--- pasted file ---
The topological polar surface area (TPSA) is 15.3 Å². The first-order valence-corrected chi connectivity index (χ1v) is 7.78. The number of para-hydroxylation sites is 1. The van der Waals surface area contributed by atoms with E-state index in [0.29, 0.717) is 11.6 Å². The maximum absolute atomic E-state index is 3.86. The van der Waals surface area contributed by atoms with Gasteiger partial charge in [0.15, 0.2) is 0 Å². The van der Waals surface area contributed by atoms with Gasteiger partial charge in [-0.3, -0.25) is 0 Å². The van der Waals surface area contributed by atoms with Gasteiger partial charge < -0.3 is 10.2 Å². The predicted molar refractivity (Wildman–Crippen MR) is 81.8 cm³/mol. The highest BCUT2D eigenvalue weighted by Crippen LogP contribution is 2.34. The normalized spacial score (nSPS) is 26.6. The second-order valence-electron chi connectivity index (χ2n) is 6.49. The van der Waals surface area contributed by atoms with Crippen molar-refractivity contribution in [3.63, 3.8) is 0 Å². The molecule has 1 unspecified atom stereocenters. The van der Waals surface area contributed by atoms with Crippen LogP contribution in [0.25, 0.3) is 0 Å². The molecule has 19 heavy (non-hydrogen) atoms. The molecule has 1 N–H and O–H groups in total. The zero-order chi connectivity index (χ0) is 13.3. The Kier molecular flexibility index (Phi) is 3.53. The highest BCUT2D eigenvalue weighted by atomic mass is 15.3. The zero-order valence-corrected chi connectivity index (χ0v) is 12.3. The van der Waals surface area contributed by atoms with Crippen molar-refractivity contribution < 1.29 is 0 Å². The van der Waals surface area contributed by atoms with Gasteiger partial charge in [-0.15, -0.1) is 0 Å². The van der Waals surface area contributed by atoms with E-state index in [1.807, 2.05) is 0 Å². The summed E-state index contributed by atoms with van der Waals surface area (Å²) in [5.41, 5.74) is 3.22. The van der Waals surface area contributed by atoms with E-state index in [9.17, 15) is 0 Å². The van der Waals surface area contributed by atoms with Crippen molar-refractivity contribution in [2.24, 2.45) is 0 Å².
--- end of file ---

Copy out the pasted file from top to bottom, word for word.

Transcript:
The topological polar surface area (TPSA) is 15.3 Å². The first-order valence-corrected chi connectivity index (χ1v) is 7.78. The number of para-hydroxylation sites is 1. The van der Waals surface area contributed by atoms with E-state index in [0.29, 0.717) is 11.6 Å². The maximum absolute atomic E-state index is 3.86. The van der Waals surface area contributed by atoms with Gasteiger partial charge in [0.15, 0.2) is 0 Å². The van der Waals surface area contributed by atoms with Gasteiger partial charge in [-0.3, -0.25) is 0 Å². The van der Waals surface area contributed by atoms with Gasteiger partial charge < -0.3 is 10.2 Å². The predicted molar refractivity (Wildman–Crippen MR) is 81.8 cm³/mol. The highest BCUT2D eigenvalue weighted by Crippen LogP contribution is 2.34. The normalized spacial score (nSPS) is 26.6. The second-order valence-electron chi connectivity index (χ2n) is 6.49. The van der Waals surface area contributed by atoms with Crippen molar-refractivity contribution in [3.63, 3.8) is 0 Å². The molecule has 1 unspecified atom stereocenters. The van der Waals surface area contributed by atoms with Crippen LogP contribution in [0.25, 0.3) is 0 Å². The molecule has 19 heavy (non-hydrogen) atoms. The molecule has 1 N–H and O–H groups in total. The zero-order chi connectivity index (χ0) is 13.3. The Kier molecular flexibility index (Phi) is 3.53. The highest BCUT2D eigenvalue weighted by atomic mass is 15.3. The zero-order valence-corrected chi connectivity index (χ0v) is 12.3. The van der Waals surface area contributed by atoms with Crippen molar-refractivity contribution < 1.29 is 0 Å². The van der Waals surface area contributed by atoms with Gasteiger partial charge in [-0.15, -0.1) is 0 Å². The van der Waals surface area contributed by atoms with E-state index in [1.807, 2.05) is 0 Å². The summed E-state index contributed by atoms with van der Waals surface area (Å²) in [5.41, 5.74) is 3.22. The van der Waals surface area contributed by atoms with E-state index in [9.17, 15) is 0 Å². The van der Waals surface area contributed by atoms with Crippen molar-refractivity contribution in [2.24, 2.45) is 0 Å².